Review: It Follows
The basis of a film that revolves around sex can kill you can be a bit taboo and even uncreative but It Follows excels thanks to excellent cinematography, a beautiful score and surprisingly good performances from the unknown cast. David Robert Mitchell returns to the director chair for the second time in his very young but promising career and delivers us a film that is very reminiscent of John Carpenter's Halloween. It Follows is hardly imaginative, nor fresh like most critics are claiming it to be but it is for sure a breath of fresh air into the horror genre. It hardly relies on jump scares and it abandons that recent trend in favor of creating a much more tense and quieter film that won't necessarily scare you but instead give you an unnerving sense of dread. Most filmmakers have seemed to forget a very important thing, a good horror doesn't need to show you or tell you everything and It Follows does just that. It respects it's audience and delivers a well done film on all of it's merits.
The plot follows Jay Height (Maika Monroe) as she is young woman moving into adulthood and beginning to see an older man, Hugh (Jake Weary). The two go on a few dates and he appears slightly skittish but eventually Jay decides to take their relationship to the next level and have sex. What she didn't realize is how drastically her life would change with this decision as now as he tells her she carries a curse where something terrible will follow her around for the rest of her life with the intention of killing her. With that being said, I guess that sex education teacher from Mean Girls was right in saying "Don't have sex, if you do, you'll die." At first Jay is resistant, as would any young woman refusing to believe that a supernatural entity is following her with the intent to kill her. However, as the looming dread sets in and the gravity of the situation finally hits she and her close knit group of friends do their best to keep her alive.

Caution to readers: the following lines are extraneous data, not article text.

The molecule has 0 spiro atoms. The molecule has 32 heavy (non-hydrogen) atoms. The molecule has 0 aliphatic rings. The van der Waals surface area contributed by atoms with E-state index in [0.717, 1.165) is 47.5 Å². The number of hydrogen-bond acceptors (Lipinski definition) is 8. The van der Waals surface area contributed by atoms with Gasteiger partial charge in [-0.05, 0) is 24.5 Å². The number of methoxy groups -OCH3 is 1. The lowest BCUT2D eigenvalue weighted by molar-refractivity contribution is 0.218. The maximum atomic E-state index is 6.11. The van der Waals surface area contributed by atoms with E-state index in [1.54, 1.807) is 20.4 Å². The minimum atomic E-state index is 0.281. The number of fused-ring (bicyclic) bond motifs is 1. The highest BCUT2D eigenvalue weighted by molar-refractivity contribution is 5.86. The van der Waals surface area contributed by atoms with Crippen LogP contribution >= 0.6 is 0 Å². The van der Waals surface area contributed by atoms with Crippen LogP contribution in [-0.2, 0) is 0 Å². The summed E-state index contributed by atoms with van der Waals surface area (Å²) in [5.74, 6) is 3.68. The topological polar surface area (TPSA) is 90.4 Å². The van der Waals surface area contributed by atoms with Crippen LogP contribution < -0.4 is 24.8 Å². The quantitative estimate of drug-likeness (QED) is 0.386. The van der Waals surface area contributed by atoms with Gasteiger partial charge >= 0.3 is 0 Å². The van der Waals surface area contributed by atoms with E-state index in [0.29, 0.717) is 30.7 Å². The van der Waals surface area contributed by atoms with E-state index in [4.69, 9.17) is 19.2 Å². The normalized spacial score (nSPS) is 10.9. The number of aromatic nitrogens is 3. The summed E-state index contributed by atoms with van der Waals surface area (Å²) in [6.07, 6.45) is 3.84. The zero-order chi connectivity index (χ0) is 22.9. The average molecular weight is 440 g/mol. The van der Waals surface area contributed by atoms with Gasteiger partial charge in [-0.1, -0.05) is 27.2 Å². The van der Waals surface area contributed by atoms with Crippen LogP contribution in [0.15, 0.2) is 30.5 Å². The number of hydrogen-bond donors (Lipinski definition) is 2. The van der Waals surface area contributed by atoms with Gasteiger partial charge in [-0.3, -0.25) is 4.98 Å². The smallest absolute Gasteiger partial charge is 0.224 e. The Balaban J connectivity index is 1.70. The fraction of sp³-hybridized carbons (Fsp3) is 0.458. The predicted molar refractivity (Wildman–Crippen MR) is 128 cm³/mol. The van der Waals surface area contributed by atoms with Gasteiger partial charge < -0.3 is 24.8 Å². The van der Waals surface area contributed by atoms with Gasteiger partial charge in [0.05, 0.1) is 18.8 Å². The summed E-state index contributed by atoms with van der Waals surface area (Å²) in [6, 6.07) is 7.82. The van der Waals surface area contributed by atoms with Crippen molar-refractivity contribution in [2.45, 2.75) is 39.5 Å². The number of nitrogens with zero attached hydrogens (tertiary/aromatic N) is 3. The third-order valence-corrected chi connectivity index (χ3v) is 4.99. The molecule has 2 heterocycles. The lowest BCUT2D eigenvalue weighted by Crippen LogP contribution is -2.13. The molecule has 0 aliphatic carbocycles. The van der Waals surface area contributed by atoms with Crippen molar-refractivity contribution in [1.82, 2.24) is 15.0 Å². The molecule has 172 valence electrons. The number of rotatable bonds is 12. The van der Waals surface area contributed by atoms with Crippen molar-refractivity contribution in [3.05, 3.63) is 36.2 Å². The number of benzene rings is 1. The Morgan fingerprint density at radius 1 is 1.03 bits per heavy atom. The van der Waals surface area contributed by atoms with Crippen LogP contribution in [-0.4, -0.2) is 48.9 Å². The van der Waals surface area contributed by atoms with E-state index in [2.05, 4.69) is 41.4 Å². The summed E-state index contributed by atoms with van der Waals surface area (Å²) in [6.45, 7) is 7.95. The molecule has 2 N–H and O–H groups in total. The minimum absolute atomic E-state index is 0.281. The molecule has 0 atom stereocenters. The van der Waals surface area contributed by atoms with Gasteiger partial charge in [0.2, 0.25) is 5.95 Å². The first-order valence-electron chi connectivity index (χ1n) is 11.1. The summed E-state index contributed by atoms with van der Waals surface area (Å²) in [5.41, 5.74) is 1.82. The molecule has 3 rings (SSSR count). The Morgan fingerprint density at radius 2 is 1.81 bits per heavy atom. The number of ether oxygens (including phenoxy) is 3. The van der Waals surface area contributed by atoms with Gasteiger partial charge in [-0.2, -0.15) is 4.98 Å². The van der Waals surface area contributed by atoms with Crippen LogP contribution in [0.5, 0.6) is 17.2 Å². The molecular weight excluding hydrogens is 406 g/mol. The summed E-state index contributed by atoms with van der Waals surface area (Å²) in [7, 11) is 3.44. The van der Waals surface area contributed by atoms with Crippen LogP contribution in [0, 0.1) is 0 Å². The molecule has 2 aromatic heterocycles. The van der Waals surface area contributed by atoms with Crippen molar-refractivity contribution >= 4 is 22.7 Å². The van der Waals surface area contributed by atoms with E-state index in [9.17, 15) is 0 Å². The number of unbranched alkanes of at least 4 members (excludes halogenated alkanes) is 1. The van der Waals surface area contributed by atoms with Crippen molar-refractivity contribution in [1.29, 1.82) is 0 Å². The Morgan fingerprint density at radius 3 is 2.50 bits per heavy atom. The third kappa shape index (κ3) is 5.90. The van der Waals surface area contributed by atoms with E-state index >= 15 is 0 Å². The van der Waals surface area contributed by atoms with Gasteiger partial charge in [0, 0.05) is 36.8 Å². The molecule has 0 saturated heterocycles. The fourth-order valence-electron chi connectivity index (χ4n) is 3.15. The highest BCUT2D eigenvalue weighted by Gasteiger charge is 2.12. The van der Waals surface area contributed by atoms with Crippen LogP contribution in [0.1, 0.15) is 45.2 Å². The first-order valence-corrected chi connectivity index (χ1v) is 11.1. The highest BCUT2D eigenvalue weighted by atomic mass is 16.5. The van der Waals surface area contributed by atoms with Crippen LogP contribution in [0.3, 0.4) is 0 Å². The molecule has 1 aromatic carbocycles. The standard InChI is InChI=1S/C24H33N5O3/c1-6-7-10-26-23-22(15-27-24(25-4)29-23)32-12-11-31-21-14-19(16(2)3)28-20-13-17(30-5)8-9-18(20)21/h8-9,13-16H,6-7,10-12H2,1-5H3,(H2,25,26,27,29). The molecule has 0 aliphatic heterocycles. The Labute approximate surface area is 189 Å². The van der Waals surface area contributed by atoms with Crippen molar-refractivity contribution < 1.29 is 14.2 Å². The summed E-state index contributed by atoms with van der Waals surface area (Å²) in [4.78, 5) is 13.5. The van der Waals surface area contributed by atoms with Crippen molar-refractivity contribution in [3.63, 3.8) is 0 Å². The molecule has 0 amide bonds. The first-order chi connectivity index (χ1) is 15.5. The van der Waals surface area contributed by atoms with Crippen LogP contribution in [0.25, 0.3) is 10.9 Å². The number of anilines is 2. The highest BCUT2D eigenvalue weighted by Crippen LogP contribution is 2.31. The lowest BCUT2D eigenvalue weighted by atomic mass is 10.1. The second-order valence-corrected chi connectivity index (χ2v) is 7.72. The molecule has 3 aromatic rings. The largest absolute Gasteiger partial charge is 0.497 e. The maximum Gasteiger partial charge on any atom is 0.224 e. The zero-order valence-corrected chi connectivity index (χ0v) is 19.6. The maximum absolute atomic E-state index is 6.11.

It Follows is indeed a breath of fresh air into a dying horror genre. It is a horror that tends to go through plenty of fads. It goes from slashers to Japanese ghost flicks to found footage and now psychological. It Follows is successful in what it does the same way that last year's top horror film, The Babadook did. Both films did a tremendous job creating a very real environment that allowed the viewer to care and feel for the main characters as they were very personable. David Robert Mitchell's It Follows at times feels like a tribute film a bit too much to John Carpenter's Halloween but in a way that works extremely well for it. Between the idealistic low end neighborhood that the characters live in, and the way the film is shot is all very similar to Halloween. The two films even share some of shots that are almost identical.
Now, again the plot is a bit fanatical and hardly original but once you buy into it you are rewarded with a well done film with a good meaning behind it. It Follows is more than just a good horror film that plays with your head a bit due to Mitchell's excellent camera work as it is also a heady exploration of both sexually transmitted disease and sexual abuse while being a riff on the classic coming of age narrative. David Robert Mitchell deserves the most praise for this film due to his choice to stick with long wide shots of the action. Doing so makes the viewers uneasy as we have the character in the frame but instead as a viewer you will always be uneasy as you constantly looking throughout the frame looking for potential threats. Surprisingly, as the story progresses the character's paranoia then becomes the paranoia of the viewers as well. As for the score composed by Rich Vreeland, it is a terrific and veering score that will be very reminiscent of the unforgettable work in Halloween. At times however, the music or lack thereof can lead to a few jump scares, but that leads credence to the fact that the tension is palpable throughout every scene. Maika Monroe is an unknown actress up to this point but does a very good job in the role of Jay. She is both naïve but likable and due to her performance in the role, she adds another sense of increased tension. All in all, It Follows is a solid horror film but hardly a classic. It breathes much needed air into a dying genre and between this and The Babadook it would not surprise me if it starts a new fad within the genre.